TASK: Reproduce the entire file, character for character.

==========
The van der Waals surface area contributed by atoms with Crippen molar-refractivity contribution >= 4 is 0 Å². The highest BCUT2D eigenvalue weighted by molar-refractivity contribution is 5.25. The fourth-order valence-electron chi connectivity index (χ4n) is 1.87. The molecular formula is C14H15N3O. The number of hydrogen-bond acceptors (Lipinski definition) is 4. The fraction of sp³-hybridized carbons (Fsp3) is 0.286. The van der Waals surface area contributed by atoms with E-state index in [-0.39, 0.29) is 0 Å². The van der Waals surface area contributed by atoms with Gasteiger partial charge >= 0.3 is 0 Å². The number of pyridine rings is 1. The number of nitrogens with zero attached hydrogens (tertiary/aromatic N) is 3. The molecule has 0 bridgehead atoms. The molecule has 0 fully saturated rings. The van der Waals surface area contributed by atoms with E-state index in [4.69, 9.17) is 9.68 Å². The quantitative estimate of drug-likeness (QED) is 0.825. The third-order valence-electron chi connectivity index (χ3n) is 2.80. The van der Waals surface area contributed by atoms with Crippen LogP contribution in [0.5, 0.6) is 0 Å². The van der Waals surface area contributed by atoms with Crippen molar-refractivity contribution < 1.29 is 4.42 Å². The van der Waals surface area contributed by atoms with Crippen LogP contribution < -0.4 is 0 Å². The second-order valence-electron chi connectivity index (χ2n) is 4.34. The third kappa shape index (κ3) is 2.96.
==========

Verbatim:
The van der Waals surface area contributed by atoms with Crippen molar-refractivity contribution >= 4 is 0 Å². The highest BCUT2D eigenvalue weighted by molar-refractivity contribution is 5.25. The fourth-order valence-electron chi connectivity index (χ4n) is 1.87. The molecular formula is C14H15N3O. The number of hydrogen-bond acceptors (Lipinski definition) is 4. The fraction of sp³-hybridized carbons (Fsp3) is 0.286. The van der Waals surface area contributed by atoms with E-state index in [-0.39, 0.29) is 0 Å². The van der Waals surface area contributed by atoms with Gasteiger partial charge >= 0.3 is 0 Å². The number of pyridine rings is 1. The number of nitrogens with zero attached hydrogens (tertiary/aromatic N) is 3. The molecule has 0 bridgehead atoms. The molecule has 0 fully saturated rings. The van der Waals surface area contributed by atoms with E-state index in [4.69, 9.17) is 9.68 Å². The quantitative estimate of drug-likeness (QED) is 0.825. The third-order valence-electron chi connectivity index (χ3n) is 2.80. The van der Waals surface area contributed by atoms with Crippen LogP contribution in [0.5, 0.6) is 0 Å². The van der Waals surface area contributed by atoms with Crippen molar-refractivity contribution < 1.29 is 4.42 Å². The van der Waals surface area contributed by atoms with Crippen LogP contribution < -0.4 is 0 Å². The second-order valence-electron chi connectivity index (χ2n) is 4.34. The third kappa shape index (κ3) is 2.96.